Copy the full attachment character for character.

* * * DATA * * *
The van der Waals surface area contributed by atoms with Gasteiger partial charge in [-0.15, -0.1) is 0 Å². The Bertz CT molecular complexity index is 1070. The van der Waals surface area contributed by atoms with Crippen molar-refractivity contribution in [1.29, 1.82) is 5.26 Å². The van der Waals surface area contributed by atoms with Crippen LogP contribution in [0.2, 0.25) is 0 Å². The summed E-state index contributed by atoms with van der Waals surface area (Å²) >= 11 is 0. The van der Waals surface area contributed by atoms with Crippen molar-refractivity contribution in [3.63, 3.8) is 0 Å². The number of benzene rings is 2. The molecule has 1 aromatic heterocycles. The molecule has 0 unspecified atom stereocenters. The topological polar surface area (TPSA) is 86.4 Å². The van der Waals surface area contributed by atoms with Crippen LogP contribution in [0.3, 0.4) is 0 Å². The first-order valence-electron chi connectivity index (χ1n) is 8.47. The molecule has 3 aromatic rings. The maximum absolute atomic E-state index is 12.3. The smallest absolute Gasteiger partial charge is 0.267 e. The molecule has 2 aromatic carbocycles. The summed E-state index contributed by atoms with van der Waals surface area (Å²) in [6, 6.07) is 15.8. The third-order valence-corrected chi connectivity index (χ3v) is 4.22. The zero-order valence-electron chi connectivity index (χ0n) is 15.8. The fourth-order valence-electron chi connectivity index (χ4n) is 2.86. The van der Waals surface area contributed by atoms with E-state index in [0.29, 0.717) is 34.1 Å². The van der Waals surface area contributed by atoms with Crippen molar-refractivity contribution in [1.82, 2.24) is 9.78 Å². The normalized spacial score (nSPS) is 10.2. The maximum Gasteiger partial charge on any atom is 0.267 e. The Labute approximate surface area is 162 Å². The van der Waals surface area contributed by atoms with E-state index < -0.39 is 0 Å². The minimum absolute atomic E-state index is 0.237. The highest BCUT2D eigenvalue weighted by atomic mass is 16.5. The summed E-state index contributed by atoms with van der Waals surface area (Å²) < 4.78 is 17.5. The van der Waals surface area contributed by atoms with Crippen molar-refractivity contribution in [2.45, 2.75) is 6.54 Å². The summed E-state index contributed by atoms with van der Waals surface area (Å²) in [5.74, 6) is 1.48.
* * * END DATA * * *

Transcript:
The van der Waals surface area contributed by atoms with Gasteiger partial charge in [-0.15, -0.1) is 0 Å². The Bertz CT molecular complexity index is 1070. The van der Waals surface area contributed by atoms with Crippen molar-refractivity contribution in [1.29, 1.82) is 5.26 Å². The van der Waals surface area contributed by atoms with Crippen LogP contribution in [0.2, 0.25) is 0 Å². The summed E-state index contributed by atoms with van der Waals surface area (Å²) >= 11 is 0. The van der Waals surface area contributed by atoms with Crippen molar-refractivity contribution in [3.63, 3.8) is 0 Å². The number of benzene rings is 2. The molecule has 1 aromatic heterocycles. The molecule has 0 unspecified atom stereocenters. The topological polar surface area (TPSA) is 86.4 Å². The van der Waals surface area contributed by atoms with Crippen LogP contribution in [0.3, 0.4) is 0 Å². The first-order valence-electron chi connectivity index (χ1n) is 8.47. The molecule has 3 aromatic rings. The maximum absolute atomic E-state index is 12.3. The smallest absolute Gasteiger partial charge is 0.267 e. The molecule has 2 aromatic carbocycles. The summed E-state index contributed by atoms with van der Waals surface area (Å²) in [6, 6.07) is 15.8. The third-order valence-corrected chi connectivity index (χ3v) is 4.22. The zero-order valence-electron chi connectivity index (χ0n) is 15.8. The fourth-order valence-electron chi connectivity index (χ4n) is 2.86. The van der Waals surface area contributed by atoms with E-state index in [0.29, 0.717) is 34.1 Å². The van der Waals surface area contributed by atoms with Crippen molar-refractivity contribution in [1.82, 2.24) is 9.78 Å². The normalized spacial score (nSPS) is 10.2. The maximum Gasteiger partial charge on any atom is 0.267 e. The Labute approximate surface area is 162 Å². The van der Waals surface area contributed by atoms with E-state index < -0.39 is 0 Å². The minimum absolute atomic E-state index is 0.237. The highest BCUT2D eigenvalue weighted by atomic mass is 16.5. The summed E-state index contributed by atoms with van der Waals surface area (Å²) < 4.78 is 17.5. The van der Waals surface area contributed by atoms with Crippen molar-refractivity contribution in [2.45, 2.75) is 6.54 Å². The summed E-state index contributed by atoms with van der Waals surface area (Å²) in [5.74, 6) is 1.48.